1,192,280 Syrian refugees
The new regulations which entered into force at the beginning of the year, continued to impact on refugees in Lebanon. Admission to Lebanon for Syrian nationals is restricted to those who can produce valid identity documents and proof that their stay in Lebanon fits into one of the approved reasons for entry. Seeking refuge in Lebanon is not an approved reason other than in exceptional circumstances.
The imposition of admission restrictions has resulted in a drop of monthly refugee registrations with UNHCR, which fell by close to 80% from a similar period in 2014.
The Government also issued new regulations governing the renewal of residency permits. Syrians who are registered with UNHCR must pay a fee of USD 200 and in addition provide: a housing commitment (certified copies of a lease agreement or real-estate deed); certified attestation from a mukhtar (village leader) that the landlord owns the property; and a notarized pledge not to work. Some refugees are also asked to sign a notarized pledge that they will return to Syria when their permit expires or when requested by the Government. Most refugees are unable to pay the USD 200 fee and, moreover, unable to produce the documents required since most do not have formal lease agreements. As a result, there is growing insecurity and unease in refugee communities, as refugees are fearful of being arrested or detained because of lapsed residency visas
Enhanced security measures imposed throughout Lebanon, led to an increase in evictions at a higher rate than over the same period last year. Over 6,000 refugees had to secure other accommodation after having received eviction notices. A further 6,000 persons, who have received notices, have yet to find alternatives. Partners are working to assist the most vulnerable among those at risk.
In an effort to deepen understanding and improve interventions, protection and assistance partners expanded monthly home visits. Over 24,000 refugee households were visited in the first two months of the year. These visits enable partners to assess needs and ensure that person who have specific needs receive the assistance they need to the extent possible. The visits confirmed that over one third of households visited need income support to meet their daily needs, which exceeds the current support provided to less than 10% of refugee households.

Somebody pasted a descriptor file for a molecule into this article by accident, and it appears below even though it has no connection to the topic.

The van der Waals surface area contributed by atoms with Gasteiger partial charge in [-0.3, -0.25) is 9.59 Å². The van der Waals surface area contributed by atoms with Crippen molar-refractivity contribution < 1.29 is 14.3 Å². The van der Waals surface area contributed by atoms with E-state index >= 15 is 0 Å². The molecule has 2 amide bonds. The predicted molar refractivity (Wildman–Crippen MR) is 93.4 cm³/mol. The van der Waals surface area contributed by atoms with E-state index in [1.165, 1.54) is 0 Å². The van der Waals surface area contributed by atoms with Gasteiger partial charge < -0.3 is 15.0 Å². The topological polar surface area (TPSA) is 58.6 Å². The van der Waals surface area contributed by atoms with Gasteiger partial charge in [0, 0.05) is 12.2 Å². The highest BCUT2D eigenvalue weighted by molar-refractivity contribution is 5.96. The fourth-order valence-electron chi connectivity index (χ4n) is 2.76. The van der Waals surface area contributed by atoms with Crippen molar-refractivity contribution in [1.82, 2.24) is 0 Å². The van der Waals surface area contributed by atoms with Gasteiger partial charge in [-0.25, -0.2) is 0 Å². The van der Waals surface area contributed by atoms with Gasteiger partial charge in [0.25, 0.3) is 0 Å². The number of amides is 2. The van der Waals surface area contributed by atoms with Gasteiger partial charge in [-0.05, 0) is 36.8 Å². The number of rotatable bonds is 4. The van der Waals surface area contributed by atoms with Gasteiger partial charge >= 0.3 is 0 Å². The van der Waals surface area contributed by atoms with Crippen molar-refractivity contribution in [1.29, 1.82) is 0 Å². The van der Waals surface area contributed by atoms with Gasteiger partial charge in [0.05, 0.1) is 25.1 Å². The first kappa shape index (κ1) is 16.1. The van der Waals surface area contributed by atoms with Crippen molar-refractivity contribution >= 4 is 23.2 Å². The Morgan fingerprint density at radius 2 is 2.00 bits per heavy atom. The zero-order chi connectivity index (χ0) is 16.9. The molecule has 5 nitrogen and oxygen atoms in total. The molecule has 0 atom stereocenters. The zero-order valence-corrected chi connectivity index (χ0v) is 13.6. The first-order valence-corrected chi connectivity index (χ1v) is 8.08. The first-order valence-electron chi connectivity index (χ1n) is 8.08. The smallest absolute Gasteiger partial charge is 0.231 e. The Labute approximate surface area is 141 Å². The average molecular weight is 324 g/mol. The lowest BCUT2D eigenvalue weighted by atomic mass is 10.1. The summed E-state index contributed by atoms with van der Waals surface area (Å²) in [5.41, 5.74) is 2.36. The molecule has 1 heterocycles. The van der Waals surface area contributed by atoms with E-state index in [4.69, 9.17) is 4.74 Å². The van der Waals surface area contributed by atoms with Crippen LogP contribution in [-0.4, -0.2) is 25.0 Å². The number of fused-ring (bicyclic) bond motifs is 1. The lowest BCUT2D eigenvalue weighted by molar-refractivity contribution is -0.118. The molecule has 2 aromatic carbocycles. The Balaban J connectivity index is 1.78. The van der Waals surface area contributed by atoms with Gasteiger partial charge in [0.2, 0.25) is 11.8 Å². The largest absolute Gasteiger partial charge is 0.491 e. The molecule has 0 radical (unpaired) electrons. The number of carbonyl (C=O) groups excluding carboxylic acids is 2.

Education partners worked alongside the Ministry of Education and Higher Education to support the Reaching All Children through Education (RACE) programme. A delay in enrolment during resulted in a four-month late start of the second shift. Nonetheless, currently 106,000 refugee children in public schools are currently enrolled in either the first or second shift. The Ministry has said that it will ensure that those whose enrolment were delayed will have an opportunity to catch up in the summer months. Further work is being done with the Ministry to roll out non formal education needed to reach the over 300,000 refugee children not in school.
Refugees continued to be able to access primary health care services with a total of 200,000 primary health care consultations supported in the first two months and updates underway for the remainder of the first quarter. Of this, 5,000 refugee women received antenatal care. The antenatal care coverage remains relatively low and partners are working on strategies to increase awareness among pregnant women to seek preventive medical care.
For the third month in a row, due to funding shortages, refugees benefitting from food support from the World Food Programme received USD 19 instead of the initially planned USD 27. The impact of this is being closely monitored and results of a recent nutritional status survey are being examined. In parallel, the World Food Programme is verifying that e-cards used to redeem food vouchers are still owned by the right households.
UNHCR and the Ministry of Social Affairs organized structured discussions with 1,200 refugees (separate ones per age, gender and specific needs). The consultations confirmed increased financial pressures on refugees leading to growing child labour and early marriage. Refugees also indicated becoming increasingly isolated and restricted in their movements, due to curfews and lack of residency documents, a growing concern given the many obstacles in obtaining them. A sense of anxiety and worry was prominent particularly among youth, who reported security concerns and fear of harassment.
Humanitarian partners wound up winter activities. While the tally of total persons assisted will be available in a few weeks’ time, figures for the first two months of the year reveal that close to 400,000 persons were assisted with blankets, winter clothing, fuel vouchers, stoves and temporary cash assistance. Over 10,000 households received weatherproofing kits to protect their dwelling damaged by the snow and wind. Work was done in more than 270 sites to improve drainage and prevent flooding from rain and melting snow.
Over 400 refugee outreach volunteers and 130 youth committees were mobilized to organize themselves to help address some of their community needs.